When I was four, we lived in a tall building. I had big hair and a round belly and spent my days running around our apartment with my little sister and the girl from upstairs. I don’t remember her name, but looking at the photo, she looks like a Gloria. We wore panties and nothing else. We “planted” seeds on window sills, collecting the orange pips we’d spat out while lying flat on our backs in the pool of sunlight drifting on the carpet. We then claimed territory of our orchards. Gloria had the dining room window, my little sister Maria had the kitchen window and I had the massive living room window which stretched from the waterfall painting in the corner to the cabinet were all the fancy glass was kept.
Outside, beyond the cold glass framed by pale green curtains, was a huge parking lot, which was always half empty and always with the cars parked in different patterns. Maria, who was still too young to count, would echo me as I counted the cars row by row. We sometimes counted all the red cars, or all the white cars, or all the cars with cracked windshields or whatever we could think of to ward off boredom.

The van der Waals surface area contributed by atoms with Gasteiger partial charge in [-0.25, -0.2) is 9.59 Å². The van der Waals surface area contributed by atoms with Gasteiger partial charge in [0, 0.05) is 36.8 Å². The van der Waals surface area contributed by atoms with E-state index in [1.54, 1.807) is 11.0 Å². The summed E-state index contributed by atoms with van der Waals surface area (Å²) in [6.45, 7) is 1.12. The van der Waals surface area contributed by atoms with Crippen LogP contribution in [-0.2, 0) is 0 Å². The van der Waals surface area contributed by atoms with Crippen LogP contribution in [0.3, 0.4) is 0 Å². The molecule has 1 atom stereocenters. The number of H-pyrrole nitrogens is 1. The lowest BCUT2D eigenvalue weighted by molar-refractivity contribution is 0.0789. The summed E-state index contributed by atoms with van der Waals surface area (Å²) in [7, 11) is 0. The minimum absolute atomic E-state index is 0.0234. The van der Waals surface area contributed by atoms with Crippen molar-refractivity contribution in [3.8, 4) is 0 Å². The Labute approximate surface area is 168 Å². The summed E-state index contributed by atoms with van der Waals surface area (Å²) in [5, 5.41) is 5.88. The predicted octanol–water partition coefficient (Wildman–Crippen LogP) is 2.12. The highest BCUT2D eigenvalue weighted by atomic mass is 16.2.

Luanda, was a noisy city. We could hear it all the time, at all hours of the day or night. Cars driving in and out of the parking lot, neighbours blasting music through open balcony doors, the peanut sellers calling from the pavements, and – if I’m not crazy – the roar of the ocean. The cold salty cleansing ocean. I sometimes didn’t understand why we didn’t just live there. In one of the shacks where they sold cold drinks to go with the spicy lemon fish that was grilled on the beach. We could sleep there at night and come out during the day and lay on the beach or sell shells while the lady sold her drinks. I would never admit it, but I was afraid of the water. It wasn’t just a game that we ran into the wet sand when the water was sucked in as the ocean inhaled and then ran screaming out back to the dry beach when it exhaled. I was terrified! Imagine getting caught by the wave and being spooled deep into the ocean’s belly for a lifetime of loneliness. I hadn’t heard of mermaids yet, so that was my fear. Loneliness.